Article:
Walkers from Mushkegowuk Territory Head to Ottawa

Reclaiming our steps, past and present are on the way to Ottawa to meet with the Prime Minister
Reclaiming our steps, past and present are on the way to Ottawa to meet with the Prime Minister

Reclaiming our steps, past and present are on the way to Ottawa to meet with the Prime Minister
Reclaiming our steps, past and present are on the way to Ottawa to meet with the Prime Minister

Mushkegowuk Territory – In their 21st day of this spiritual journey, the “Omushkegowuk Walkers” continue their spiritual journey to deliver a strong message from the Aboriginal People (and all Canadians)of Canada to the Prime Minister of Canada and all Provincial Governments and Premiers across Canada; Honourably respect and implement the spirit and intent of the legally binding Treaty agreements now!

“We walked 572 kms in very cold weather through our homelands and it was difficult but very spiritual, meaningful and empowering” says Danny Metatawabin, the leader of the Omushkegowuk Walkers. “We pray as we walk, we encourage each other as we walk, we think about and pray for our children and their children as we walk, we feel the presence of our Creator and ancestors as we walk, we are receiving very powerful messages as we walk, and we need justice, equality and fairness as First Peoples of this country now,” says Metatawabin.

In his statement upon conclusion of his visit to Canada in October 2013, United Nations James Anaya, Special Rapporteur on the rights of indigenous people, said; “From all I have learned, I can only conclude that Canada faces a crisis when it comes to the situation of indigenous peoples of the country.” Anaya said that the Canadian government still has a long way to go in narrowing “the well-being gap” between aboriginals and non-aboriginals.

Canada consistently ranks near the top among countries with respect to human development standards, and yet amidst this wealth and prosperity, aboriginal people live in conditions akin to those in countries that rank much lower and in which poverty abounds.

For instance:

  • One in five aboriginal Canadians live in homes in need of serious repair, which are often also overcrowded and contaminated with mould 
  • Suicide rate among Inuit and First Nations youth on reserve, at more than five times greater than other Canadians 
  • Aboriginal women are eight times more likely to be murdered than non-indigenous women
  • Aboriginal peoples face disproportionately high incarceration rates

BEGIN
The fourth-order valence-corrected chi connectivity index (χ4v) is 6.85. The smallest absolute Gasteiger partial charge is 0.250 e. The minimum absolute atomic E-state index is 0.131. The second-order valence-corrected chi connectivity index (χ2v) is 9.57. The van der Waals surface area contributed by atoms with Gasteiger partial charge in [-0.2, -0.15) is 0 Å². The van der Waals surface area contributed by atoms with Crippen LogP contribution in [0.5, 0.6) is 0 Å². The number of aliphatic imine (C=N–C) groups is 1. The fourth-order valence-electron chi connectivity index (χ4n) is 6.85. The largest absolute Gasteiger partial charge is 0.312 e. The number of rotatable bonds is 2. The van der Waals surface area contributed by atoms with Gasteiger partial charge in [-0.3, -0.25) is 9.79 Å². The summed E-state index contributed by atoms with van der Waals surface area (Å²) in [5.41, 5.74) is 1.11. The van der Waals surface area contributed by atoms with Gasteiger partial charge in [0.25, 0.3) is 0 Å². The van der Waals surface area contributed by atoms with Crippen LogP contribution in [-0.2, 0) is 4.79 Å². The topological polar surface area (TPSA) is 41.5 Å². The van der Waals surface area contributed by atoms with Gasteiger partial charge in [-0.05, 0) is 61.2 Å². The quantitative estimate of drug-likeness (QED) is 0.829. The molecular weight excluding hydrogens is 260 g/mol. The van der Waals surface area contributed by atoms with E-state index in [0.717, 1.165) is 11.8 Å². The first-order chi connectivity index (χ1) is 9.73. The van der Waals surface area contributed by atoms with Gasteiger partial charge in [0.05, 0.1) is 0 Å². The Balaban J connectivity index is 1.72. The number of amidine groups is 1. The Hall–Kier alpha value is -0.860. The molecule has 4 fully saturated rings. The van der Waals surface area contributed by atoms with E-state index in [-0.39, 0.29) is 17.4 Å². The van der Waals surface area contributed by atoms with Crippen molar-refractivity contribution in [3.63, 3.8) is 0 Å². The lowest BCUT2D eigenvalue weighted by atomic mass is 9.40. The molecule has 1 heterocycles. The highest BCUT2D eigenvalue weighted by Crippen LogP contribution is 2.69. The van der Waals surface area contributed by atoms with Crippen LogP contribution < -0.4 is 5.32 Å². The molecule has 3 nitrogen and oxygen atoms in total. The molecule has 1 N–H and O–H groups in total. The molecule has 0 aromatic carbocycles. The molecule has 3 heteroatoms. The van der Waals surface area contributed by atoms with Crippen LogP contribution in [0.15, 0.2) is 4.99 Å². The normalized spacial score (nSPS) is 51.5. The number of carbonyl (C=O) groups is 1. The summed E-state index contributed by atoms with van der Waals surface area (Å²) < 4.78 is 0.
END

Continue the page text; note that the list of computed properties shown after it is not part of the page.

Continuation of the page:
Mushkegowuk Council states, For over a decade, the Auditor General has repeatedly highlighted significant funding disparities between on-reserve services and those available to other Canadians. The Canadian Human Rights Commission has consistently said that the conditions of aboriginal peoples make for the most serious human rights problem in Canada.

“A critical and deciding factor in taking action on the issues described above is when Chief Theresa Spence, from Attawapiskat First Nation showed solidarity by entering into a 41 day hunger strike calling the Government of Canada and Aboriginal organizations to enter into a commitment to  reconcile and resolve the problems faced by the Aboriginal Peoples of Canada.  Prime Minister Harper and the Assembly of First Nations signed the 13 –Point Declaration of Commitment on January 23, 2013”.

“The Declaration of Commitment calls for immediate action to work together on issues such as treaty implementation, the housing crisis, reforming the comprehensive claims policy; resource revenue sharing; environmental management and consultation, removal of arbitrary funding caps, education, Aboriginal languages, and the implementation of the UN Declaration of the Rights of Indigenous Peoples, including Free and Prior Informed Consent (FPIC)”.

Chief Theresa Spence of the Attawapiskat First Nations stated, “A full year has passed by and we are not aware of any noticeable or satisfactory progress on any of issues in the Declaration of Commitment and we (our leadership) must do their part to make change and progress at their levels as well.”

Grand Chief Dr. Stan Louttit of the Mushkegowuk Council stated, “We are calling on our Chiefs and Leadership alike to take a forceful message to Canada, Ontario, and the general public and to the international stage on the state of our Nations.  We have historic and legally binding agreements with the federal and provincial governments.  But yet we struggle on a daily basis with lack of basic housing and infrastructure capacity, education and economic development.”

“Why is this so?”

“The government has to get serious about their responsibilities in these Treaties. Ignoring the Treaties, tells us that the government does not take Treaty Relationships and Agreements seriously and they wish that someday, these issues would fade away.  But I am telling you right now, that the Treaty movement will continue and we will make the Treaty issue an agenda item in all meetings with the government and we will continue our actions into the future.  Does the government wish to continue fighting with us on these various issues or would they rather sit down with us to discuss these important matters in an amicable and respectful way.  I would hope the latter”, concluded Grand Chief Dr. Stan Louttit.

The Omushkegwouk Walkers call on all our Allies of the Indigenous Nations to continue supporting the Indigenous people by launching campaigns and rallies across Canada and worldwide.